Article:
Silicon Valley has become shorthand for a globally acclaimed way to unleash the creative potential of venture capital, supporting innovation and creating jobs. In The Venture Capital State Robyn Klingler-Vidra traces how and why different states have adopted distinct versions of the Silicon Valley model.
Venture capital seeks high rewards but is enveloped in high risk. The author’s deep investigations of venture capital policymaking in East Asian states (Hong Kong, Taiwan, Singapore) show that success does not reflect policymakers’ ability to replicate the Silicon Valley model. Instead, she argues, performance reflects their skill in adapting a highly lauded model to their local context. Policymakers are "contextually rational" in their learning; their context-rooted norms shape their preferences. The normative context for learning about policy—how elites see themselves and what they deem as locally appropriate—informs how they design their efforts.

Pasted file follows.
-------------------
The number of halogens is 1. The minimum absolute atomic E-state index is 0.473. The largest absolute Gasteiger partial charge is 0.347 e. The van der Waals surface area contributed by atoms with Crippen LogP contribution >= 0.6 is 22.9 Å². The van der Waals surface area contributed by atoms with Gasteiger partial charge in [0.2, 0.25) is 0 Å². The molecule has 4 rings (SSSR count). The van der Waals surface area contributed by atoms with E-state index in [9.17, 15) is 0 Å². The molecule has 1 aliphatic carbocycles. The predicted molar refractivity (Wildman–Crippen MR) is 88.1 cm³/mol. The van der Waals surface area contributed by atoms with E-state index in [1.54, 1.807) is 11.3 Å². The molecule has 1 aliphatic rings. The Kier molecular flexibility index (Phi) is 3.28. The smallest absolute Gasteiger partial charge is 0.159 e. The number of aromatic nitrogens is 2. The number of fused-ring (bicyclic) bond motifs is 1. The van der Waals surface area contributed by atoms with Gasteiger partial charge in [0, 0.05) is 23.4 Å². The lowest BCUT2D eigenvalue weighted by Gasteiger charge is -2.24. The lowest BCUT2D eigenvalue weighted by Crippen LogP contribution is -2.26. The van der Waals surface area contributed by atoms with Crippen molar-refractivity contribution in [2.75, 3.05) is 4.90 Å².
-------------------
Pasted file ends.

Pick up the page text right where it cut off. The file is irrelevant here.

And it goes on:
The Venture Capital State offers a novel conceptualization of rationality, bridging diametrically opposed versions of bounded and conventional rationality. This new understanding of rationality is simultaneously fully informed and context based, and it provides a framework by which analysts can bring domestic factors to the very heart of international diffusion of policy. Klingler-Vidra concludes that states have a visible hand in constituting even quintessentially neoliberal markets.